The amended Approved Document E came into force on 1st July 2003; to help you choose the right method of construction you should consider the following. The requirements apply to new build, extensions, change of use and alteration work.
Typical construction detail within a dwelling house, flat or room for residential purposes
- Walls between bedrooms and other rooms.
- Walls between toilets, not en-suites, and other rooms.
When constructing these walls from metal or timber frames the mass of plasterboard must be not less than10kg/m². To achieve this you will need to use 15mm standard plasterboard or 12.5mm fire rated or sound rated plasterboard. Two layers of plasterboard will be needed if an absorbent layer of insulation (minimum thickness 25mm, minimum density 10 kg/m3) is not provided in the cavity.
When constructing these walls from concrete block the mass of block must be not less than 120kg/m². Wall may be finished with plaster or plasterboard. When constructing these walls from aircrete block the mass of block must be not less than 90kg/m² with a plaster finish and 75kg/m² with a plasterboard finish. You cannot use this type of wall if it needs to achieve a minimum mass in relation to the type of separating wall you may have used. The wall cannot be load-bearing or rigidly fixed to separating floors.
- Floors between storeys in houses.
- Internal floor within a maisonette.
- New floor created when carrying out a loft conversion.
When constructing these floors from timber joists:
- The mass of the decking must be not less than 15kg/m². To achieve this you will need to use 22mm chipboard or 18mm plywood or tongue and groove floorboards.
- The mass of plasterboard ceiling must be not less than 10kg/m². To achieve this you will need to use 15mm standard plasterboard or 12.5mm fire rated or sound rated plasterboard.
- 100mm mineral wool insulation, not less than 10kg/m3, is required between joists.
You will need to consider effect of decking and ceiling thickness when matching existing floor and ceiling levels.
Care will be required when carrying out loft conversions as the mass of the existing ceiling may not achieve 10kg/m².
Guidelines for walls and floors that separate dwelling houses, flats or rooms for residential purposes
- Mass and density of products that you are using.
- The whole construction detail and how it is made up.
- Detailing of junctions between walls, ceilings and floors.
- Finishes, must these be wet plaster rather than plasterboard dry-lining?
- Type of wall ties used in cavity walls.
- Types of doors in sound resisting walls.
- Containment of noise within noisy parts of a building.
- Positions of sockets and flues on opposite sides of walls.
- Sealing and filling of joints.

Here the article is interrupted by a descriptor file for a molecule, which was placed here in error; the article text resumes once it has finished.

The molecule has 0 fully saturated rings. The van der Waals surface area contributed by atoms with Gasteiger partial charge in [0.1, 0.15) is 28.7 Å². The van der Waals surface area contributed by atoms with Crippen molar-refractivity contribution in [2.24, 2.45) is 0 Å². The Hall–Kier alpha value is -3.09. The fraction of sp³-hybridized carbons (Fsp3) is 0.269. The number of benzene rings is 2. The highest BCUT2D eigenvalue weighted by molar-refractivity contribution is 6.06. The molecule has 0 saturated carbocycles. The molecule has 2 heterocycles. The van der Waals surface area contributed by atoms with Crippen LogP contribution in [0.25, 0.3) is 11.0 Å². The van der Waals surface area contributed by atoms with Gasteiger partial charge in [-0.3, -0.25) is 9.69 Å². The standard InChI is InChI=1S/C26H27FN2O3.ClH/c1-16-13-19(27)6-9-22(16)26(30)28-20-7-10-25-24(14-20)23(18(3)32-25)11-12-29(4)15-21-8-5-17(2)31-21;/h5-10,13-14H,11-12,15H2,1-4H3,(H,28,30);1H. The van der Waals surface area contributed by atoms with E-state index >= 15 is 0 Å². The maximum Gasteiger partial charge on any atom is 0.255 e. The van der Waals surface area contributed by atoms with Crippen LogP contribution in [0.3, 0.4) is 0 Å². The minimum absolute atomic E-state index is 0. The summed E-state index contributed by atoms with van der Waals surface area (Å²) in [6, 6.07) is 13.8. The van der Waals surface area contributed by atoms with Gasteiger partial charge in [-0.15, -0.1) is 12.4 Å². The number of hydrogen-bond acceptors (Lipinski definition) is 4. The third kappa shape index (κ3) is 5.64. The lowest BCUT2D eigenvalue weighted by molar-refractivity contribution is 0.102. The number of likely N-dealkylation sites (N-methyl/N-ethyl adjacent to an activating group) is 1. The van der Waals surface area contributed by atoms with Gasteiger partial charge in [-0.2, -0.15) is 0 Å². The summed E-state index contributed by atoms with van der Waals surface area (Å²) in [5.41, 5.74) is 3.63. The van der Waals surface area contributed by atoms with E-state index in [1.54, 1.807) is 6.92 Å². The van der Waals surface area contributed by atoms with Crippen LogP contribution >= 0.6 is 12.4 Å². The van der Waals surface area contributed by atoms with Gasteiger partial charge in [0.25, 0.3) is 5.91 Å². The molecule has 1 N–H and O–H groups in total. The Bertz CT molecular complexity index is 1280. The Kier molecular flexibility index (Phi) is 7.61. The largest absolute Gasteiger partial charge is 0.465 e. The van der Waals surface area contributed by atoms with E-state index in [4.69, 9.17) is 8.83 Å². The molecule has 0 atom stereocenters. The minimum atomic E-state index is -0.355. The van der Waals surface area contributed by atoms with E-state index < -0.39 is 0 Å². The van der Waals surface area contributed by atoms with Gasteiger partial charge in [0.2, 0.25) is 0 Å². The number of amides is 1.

- The use of cavity closers.
- That lower standards may apply to conversion work or historic buildings.
- Penetrations by services.
- That sound resistance criteria apply to ‘rooms used for residential purposes’ i.e. hotels, boarding houses, hostels and other similar places.
- Reverberation in common parts of buildings and the use of absorbent materials.
- Design of schools.
The key to all this is the correct selection of materials and products, proper detailing of work and quality control during construction. If any changes are proposed these must be thoroughly investigated.
Unless plans were fully approved prior to 1 July 2003, testing will be required between rooms or spaces that share a common area of separating wall or floor as indicated below. Testing is not required for internal walls and floors within a dwelling-house, flat or room for residential purposes.
- Dwelling-houses, flats or rooms for residential purposes created by conversion of existing buildings or new build rooms for residential purposes will need to be tested if work starts after 1 July 2004,
- New build dwelling-houses and flats will need to be tested if work starts after 1 July 2004.
The main aim of testing is to ensure that minimum standards of sound resistance have not been compromised by poor workmanship. You will need to test all types of buildings or rooms on a random basis. Normally the first constructed of each type followed by a 10% sample of that type. If failures occur the number of tests may increase. When a failure occurs you will need to agree ways of rectifying problem with us and carry out the work prior to occupation. You will also have to show that the problem does not exist in other buildings or rooms of the same type or apply the remedial treatment to all areas.
Programming of testing is vital during construction stage to reduce the chance of delays in occupation and disruption while any remedial work is carried out.
Please note that the above is not exhaustive and is intended for guidance only. It is your responsibility to ensure all matters are covered and that methods of construction and products are appropriate for the work you are carrying out. The guidance is based on the suggestions made in Approved Document E 2003. You do not have to follow the Approved Document however if you choose to use other ways of showing compliance with the Building Regulations information will be required to substantiate your work. This may involve manufacturer’s details, independent certification and so on.